Today we profile a faculty member who recently started at Lafayette, Dr. Khadijah A. Mitchell. Dr. Mitchell is an assistant professor in the Biology Department, and was hired after her postdoctoral training at the National Cancer Institute and doctoral training at the Johns Hopkins School of Medicine. She is a human geneticist with expertise in health disparities and epigenetics.
Dr. Mitchell teaches mostly STEM majors in her courses. Her classes include Molecular Genetics and Precision Medicine, which both contain course-based research experiences (CURES), where students engage in an extended laboratory research project as a significant component of the course. When asked what she enjoys most about teaching at Lafayette, she describes both attributes of the students and the opportunity she has to challenge her learners to reach their full potential.
Students at Lafayette are so inquisitive, ambitious, and motivated. When I teach something in the classroom I love that they send me articles or describe their own experiences. I integrate that. I think because we truly have a teacher-scholar model, it allows me to have a healthy research program and be able to use that science in the classroom and laboratory CURES. My favorite part is helping the students generate new knowledge. Lafayette is a great place to push students to a higher level of thinking, and I think that’s welcomed and encouraged.
With regards to her courses, Professor Mitchell discusses the application of concepts as an important aspect.
I think a key component, whether I have a 200-level or a 300-level course, is to talk about science and its intersection with society. I bring in a lot of current topics and how they are applicable to human health in particular, because that is my training and background. The interesting thing about how all my courses work is that at the beginning of the week I start by introducing concepts. We’re at the bottom of the pyramid of Bloom’s Taxonomy so to speak, and at the end of the week, we apply what we’ve learned.
Additionally, Dr. Mitchell builds community in her classroom through the pedagogical methods she employs.
I use an interactive lecture style. So I lecture for about 10 to 15 minutes, then I have either some type of question or activity like Think-Pair-Share. I do that so I don’t just stand up there the whole time. Sometimes when we’re doing problem-based learning questions, I’ll sit in the class and interact with the students. I also welcome students’ questions and feedback, so I create a shared sense of community in the classroom. In the Molecular Genetics class, groups of four work together in “houses” named after famous Lafayette alums that are geneticists. On Friday when we play review games, they answer trivia questions using Kahoot as a house. You really see this camaraderie amongst the houses. So, even within smaller groups they come together.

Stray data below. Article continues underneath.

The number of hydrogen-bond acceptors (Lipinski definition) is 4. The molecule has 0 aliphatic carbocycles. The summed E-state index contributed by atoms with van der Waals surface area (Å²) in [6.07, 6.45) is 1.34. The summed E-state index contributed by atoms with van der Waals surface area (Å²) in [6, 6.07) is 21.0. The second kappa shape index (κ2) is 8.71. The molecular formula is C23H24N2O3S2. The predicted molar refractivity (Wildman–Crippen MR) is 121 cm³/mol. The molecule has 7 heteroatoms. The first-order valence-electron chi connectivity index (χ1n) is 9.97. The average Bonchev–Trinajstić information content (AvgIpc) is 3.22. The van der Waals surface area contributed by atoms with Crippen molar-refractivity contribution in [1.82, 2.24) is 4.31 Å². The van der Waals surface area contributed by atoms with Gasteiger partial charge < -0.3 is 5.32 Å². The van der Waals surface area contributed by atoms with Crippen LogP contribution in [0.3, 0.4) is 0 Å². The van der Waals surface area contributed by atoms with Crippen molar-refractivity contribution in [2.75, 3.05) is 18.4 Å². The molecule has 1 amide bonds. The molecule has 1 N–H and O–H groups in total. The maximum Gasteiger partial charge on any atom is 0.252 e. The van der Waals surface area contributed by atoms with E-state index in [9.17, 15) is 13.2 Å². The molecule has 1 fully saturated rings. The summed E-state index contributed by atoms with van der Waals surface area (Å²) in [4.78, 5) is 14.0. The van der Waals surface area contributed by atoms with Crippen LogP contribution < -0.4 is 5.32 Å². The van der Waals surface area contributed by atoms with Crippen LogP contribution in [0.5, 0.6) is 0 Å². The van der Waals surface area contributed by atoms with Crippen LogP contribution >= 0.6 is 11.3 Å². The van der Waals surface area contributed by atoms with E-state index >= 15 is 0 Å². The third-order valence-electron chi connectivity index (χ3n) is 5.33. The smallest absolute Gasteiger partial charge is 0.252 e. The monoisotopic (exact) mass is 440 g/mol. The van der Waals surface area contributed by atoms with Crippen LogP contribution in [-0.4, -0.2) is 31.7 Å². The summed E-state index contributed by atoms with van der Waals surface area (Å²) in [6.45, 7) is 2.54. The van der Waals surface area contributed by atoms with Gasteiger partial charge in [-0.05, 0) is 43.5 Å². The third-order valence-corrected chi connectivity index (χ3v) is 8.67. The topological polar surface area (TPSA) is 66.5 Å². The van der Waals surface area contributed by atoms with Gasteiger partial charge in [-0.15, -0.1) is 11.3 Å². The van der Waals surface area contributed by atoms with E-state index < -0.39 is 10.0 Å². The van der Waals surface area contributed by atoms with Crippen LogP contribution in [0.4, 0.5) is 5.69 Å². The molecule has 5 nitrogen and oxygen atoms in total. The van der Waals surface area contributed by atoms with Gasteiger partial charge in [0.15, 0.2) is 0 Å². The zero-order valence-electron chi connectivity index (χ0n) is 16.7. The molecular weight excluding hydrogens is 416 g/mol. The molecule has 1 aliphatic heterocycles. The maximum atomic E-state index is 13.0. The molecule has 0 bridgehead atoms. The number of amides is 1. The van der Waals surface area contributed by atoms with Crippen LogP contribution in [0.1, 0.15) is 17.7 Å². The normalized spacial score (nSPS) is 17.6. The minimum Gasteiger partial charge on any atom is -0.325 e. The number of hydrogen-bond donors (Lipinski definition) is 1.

Dr. Mitchell’s influence extends beyond the classroom and laboratory.
I guess two of the most powerful memories that I have are of students in the Precision Medicine class. I was teaching about genomic profiling techniques and how they can be used in a clinical setting. I asked, ‘How many of you would challenge something that your physician told you to do?’ and none of them raised their hand. I told them they have a voice in their health care along with their provider’s advice, and that’s called shared decision-making. Afterwards, I talked about the importance of this, how you interpret the data, and what does that mean for your health. I was so proud when one of the students came to me at the end of the semester after going for a particular procedure and learned about another option. She said she talked with her physician about what to change based on our class discussion. Second, I had a student say, ‘You changed the way I think. I never thought of that before.’ That is the type of impact I want to make.
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